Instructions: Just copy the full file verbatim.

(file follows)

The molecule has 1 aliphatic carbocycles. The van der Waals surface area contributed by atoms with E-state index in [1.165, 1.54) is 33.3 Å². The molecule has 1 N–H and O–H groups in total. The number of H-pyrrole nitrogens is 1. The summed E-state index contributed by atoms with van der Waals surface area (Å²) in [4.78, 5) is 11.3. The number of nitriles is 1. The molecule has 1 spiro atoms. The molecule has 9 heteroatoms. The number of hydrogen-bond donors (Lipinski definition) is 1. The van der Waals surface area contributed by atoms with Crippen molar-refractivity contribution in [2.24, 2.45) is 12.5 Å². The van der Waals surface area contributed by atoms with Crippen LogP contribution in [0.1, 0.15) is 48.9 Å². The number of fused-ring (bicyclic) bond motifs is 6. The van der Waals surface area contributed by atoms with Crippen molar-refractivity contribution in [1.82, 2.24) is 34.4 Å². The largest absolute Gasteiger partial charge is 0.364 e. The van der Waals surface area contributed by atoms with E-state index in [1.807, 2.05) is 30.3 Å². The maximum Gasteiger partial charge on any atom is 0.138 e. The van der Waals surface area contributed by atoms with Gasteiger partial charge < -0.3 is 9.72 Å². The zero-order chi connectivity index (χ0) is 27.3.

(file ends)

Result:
The molecule has 1 aliphatic carbocycles. The van der Waals surface area contributed by atoms with E-state index in [1.165, 1.54) is 33.3 Å². The molecule has 1 N–H and O–H groups in total. The number of H-pyrrole nitrogens is 1. The summed E-state index contributed by atoms with van der Waals surface area (Å²) in [4.78, 5) is 11.3. The number of nitriles is 1. The molecule has 1 spiro atoms. The molecule has 9 heteroatoms. The number of hydrogen-bond donors (Lipinski definition) is 1. The van der Waals surface area contributed by atoms with Crippen molar-refractivity contribution in [2.24, 2.45) is 12.5 Å². The van der Waals surface area contributed by atoms with Crippen LogP contribution in [0.1, 0.15) is 48.9 Å². The number of fused-ring (bicyclic) bond motifs is 6. The van der Waals surface area contributed by atoms with Crippen molar-refractivity contribution in [1.82, 2.24) is 34.4 Å². The largest absolute Gasteiger partial charge is 0.364 e. The van der Waals surface area contributed by atoms with E-state index in [1.807, 2.05) is 30.3 Å². The maximum Gasteiger partial charge on any atom is 0.138 e. The van der Waals surface area contributed by atoms with Gasteiger partial charge < -0.3 is 9.72 Å². The zero-order chi connectivity index (χ0) is 27.3.